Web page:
I have the privilege of officiating at a wedding at the end of this week. It got me thinking about my favorite wedding stories. I’ve got a bunch of them. (A collection will be published upon my retirement.) Here’s one, a kind of a parable:
Before the wedding, I had a long conversation with the photographer, occasional nemesis of officiating clergy. Let’s just say that their mission often differs from the mission of the officiant. We agreed that the photographer would stand in the side aisle, near the back of the sacred space, not move around, not distract from the liturgy.
The procession occurred, a gathering of handsome young people making their way to the chancel steps. I delivered the opening words of the liturgy, several paragraphs about the meaning of marriage. As I delivered them with compelling sincerity, I became aware of a presence looming over my left shoulder. I heard the rapid-fire, digital clicking of a camera. The photographer had moved to stand right behind me, inches away to catch the faces of the couple close up. With him in my personal space, the liturgy continued.
As I invited the congregation to be seated for the readings, I beckoned the photographer to meet me “off stage” in the ambulatory where I proceeded to lose it, expletives included. I was mad. He agreed that he would abide by our agreement for the rest of the service.
I took deep breaths after my tirade, listened for the conclusion of the readings and reached into my pocket to turn my mike back on. Wait a minute. Had it been on throughout my tirade? I wasn’t sure. Had the congregation heard me holler at this guy? How would I know? I couldn’t really ask the congregation, now, could I? What were my options? I could leave. No. that won’t work. I decided that when I returned to the worship space, I would make eye contact with the mother of the bride. If she was smiling, I was okay. If not, I knew Starbucks was hiring.
Turns out I had indeed turned off the mike. The congregation had not heard me cuss. I proceeded to offer my sweet homily about the power of love in human relationships. In my mind, I was still fuming.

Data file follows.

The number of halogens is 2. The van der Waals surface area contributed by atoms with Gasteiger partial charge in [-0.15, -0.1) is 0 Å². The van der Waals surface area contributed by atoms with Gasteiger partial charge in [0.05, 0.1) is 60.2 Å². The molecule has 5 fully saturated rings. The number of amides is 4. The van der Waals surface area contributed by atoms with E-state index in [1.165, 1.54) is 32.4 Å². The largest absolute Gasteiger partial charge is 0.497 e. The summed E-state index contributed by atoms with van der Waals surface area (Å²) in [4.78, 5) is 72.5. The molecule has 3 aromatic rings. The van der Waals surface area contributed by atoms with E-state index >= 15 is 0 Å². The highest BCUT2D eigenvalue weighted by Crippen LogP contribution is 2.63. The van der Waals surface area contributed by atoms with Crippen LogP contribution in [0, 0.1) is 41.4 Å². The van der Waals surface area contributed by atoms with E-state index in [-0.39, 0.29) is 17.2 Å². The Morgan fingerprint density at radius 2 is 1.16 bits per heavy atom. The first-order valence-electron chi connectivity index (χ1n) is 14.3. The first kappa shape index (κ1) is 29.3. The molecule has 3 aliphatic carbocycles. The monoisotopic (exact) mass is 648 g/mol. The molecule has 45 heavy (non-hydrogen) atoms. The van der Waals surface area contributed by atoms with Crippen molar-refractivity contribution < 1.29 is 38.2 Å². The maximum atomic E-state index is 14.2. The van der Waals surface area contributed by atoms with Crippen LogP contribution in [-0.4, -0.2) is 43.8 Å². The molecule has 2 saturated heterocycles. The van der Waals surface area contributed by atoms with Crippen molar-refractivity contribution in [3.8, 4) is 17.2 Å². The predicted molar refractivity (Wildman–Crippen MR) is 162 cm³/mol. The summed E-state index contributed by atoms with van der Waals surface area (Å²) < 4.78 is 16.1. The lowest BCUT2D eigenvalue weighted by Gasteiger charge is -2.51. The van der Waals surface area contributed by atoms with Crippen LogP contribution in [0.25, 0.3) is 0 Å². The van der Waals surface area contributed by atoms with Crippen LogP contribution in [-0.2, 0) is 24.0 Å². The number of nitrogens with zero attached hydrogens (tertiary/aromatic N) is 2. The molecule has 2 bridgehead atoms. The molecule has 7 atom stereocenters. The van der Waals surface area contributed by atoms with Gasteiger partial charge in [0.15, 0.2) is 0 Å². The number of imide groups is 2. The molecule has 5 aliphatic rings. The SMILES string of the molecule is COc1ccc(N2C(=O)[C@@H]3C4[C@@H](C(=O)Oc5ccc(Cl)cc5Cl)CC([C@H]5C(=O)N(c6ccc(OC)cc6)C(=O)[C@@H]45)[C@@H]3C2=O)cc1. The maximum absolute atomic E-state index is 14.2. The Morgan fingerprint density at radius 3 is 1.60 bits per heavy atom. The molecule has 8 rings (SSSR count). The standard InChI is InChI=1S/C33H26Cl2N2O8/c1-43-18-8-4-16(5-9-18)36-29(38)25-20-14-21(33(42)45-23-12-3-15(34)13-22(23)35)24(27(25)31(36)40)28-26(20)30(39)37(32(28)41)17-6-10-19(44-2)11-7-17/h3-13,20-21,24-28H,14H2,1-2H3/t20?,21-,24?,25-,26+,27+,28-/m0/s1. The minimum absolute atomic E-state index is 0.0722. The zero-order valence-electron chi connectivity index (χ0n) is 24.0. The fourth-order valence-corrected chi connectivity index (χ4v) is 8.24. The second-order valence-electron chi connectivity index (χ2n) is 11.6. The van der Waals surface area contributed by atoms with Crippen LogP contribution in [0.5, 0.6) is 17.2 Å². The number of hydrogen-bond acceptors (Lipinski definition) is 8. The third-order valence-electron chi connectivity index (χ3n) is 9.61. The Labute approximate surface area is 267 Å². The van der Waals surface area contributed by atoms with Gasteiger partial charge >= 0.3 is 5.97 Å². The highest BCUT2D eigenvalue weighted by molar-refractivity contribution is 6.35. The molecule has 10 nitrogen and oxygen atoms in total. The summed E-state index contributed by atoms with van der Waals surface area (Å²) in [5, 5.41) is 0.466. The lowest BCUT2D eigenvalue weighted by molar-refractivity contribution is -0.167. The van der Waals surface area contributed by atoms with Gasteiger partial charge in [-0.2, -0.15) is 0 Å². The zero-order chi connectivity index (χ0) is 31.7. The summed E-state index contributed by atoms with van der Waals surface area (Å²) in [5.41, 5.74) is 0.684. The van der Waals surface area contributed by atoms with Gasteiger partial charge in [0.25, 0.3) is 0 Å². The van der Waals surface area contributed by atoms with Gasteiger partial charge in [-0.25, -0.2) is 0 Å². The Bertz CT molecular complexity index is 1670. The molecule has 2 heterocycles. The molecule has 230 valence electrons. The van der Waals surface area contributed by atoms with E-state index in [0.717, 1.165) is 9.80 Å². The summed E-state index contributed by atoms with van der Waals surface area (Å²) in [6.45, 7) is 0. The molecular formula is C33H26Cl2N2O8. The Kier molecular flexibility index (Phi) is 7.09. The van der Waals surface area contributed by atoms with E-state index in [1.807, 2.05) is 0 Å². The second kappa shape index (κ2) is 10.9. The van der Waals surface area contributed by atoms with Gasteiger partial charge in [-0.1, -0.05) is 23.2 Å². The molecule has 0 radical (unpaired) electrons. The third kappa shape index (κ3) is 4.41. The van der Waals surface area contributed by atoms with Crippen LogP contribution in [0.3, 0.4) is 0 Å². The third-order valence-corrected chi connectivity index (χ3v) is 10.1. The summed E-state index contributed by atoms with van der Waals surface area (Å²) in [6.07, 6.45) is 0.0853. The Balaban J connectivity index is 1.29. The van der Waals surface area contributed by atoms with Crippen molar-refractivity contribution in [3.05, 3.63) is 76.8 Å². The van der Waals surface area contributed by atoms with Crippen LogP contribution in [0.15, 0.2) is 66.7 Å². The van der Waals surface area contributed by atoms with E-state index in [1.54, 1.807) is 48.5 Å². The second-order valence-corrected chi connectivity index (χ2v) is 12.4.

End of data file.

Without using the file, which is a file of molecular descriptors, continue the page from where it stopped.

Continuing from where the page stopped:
This story took place a while ago. But it comes back to me often, a parable with numerous spiritual lessons. I reflect on it, mindful of how close I came to a career ending moment, one that these days would go viral. On one level, there were no winners in my showdown with the photographer. He remains in my mind a jerk, though I’ve forgotten his name. More memorable is the awareness of my own hypocrisy. I almost expected to be struck by lightning as in my homily I rambled on about God’s love.
The story continues to teach me. Here’s one lesson: When people talk to me about the failures of the church, they often say that they can’t be part of church because it’s filled with hypocrites. All I can say (based on this wedding story, and others) is: Guilty as charged. Yet the work of the church goes on. The homily I preached about God’s love got preached, even though the preacher didn’t know enough about that love and was limited in ability to show that love. Maybe in some ironic way, the fraudulence of the preacher underscored the depth of God’s love and mercy and forbearance and grace. Let’s call it accidental preaching.
As I’ve noted before, a church leader I admire has said that he never met a motive that wasn’t mixed. Your spiritual journey and mine, both are marked by mixed motive. I wouldn’t be totally surprised if in each one of us there could be found some measure of hypocrisy.
But we can still proclaim love. On this very Monday. And we should do so in word and action. And we should not be so ego-driven and self-absorbed to allow our own lapses to stop us from doing that. After all, the good news is about God’s faithfulness, not our own.
For by grace you have been saved through faith, and this is not your own doing; it is the gift of God-not the result of works, so that no one may boast. For we are what God has made us, created in Christ Jesus for good works, which God prepared beforehand to be our way of life.-Ephesians 2:8-10
Hypocrites in the Church? Yes, and in the lodge and at the home. Don’t hunt through the Church for a hypocrite. Go home and look in the mirror. Hypocrites? Yes. See that you make the number one less.-Billy Sunday
Not going to church because of hypocrites is like not going to the gym because of out of shape people.-found on Facebook
If you’d like to join in this donor-based ministry, donate here.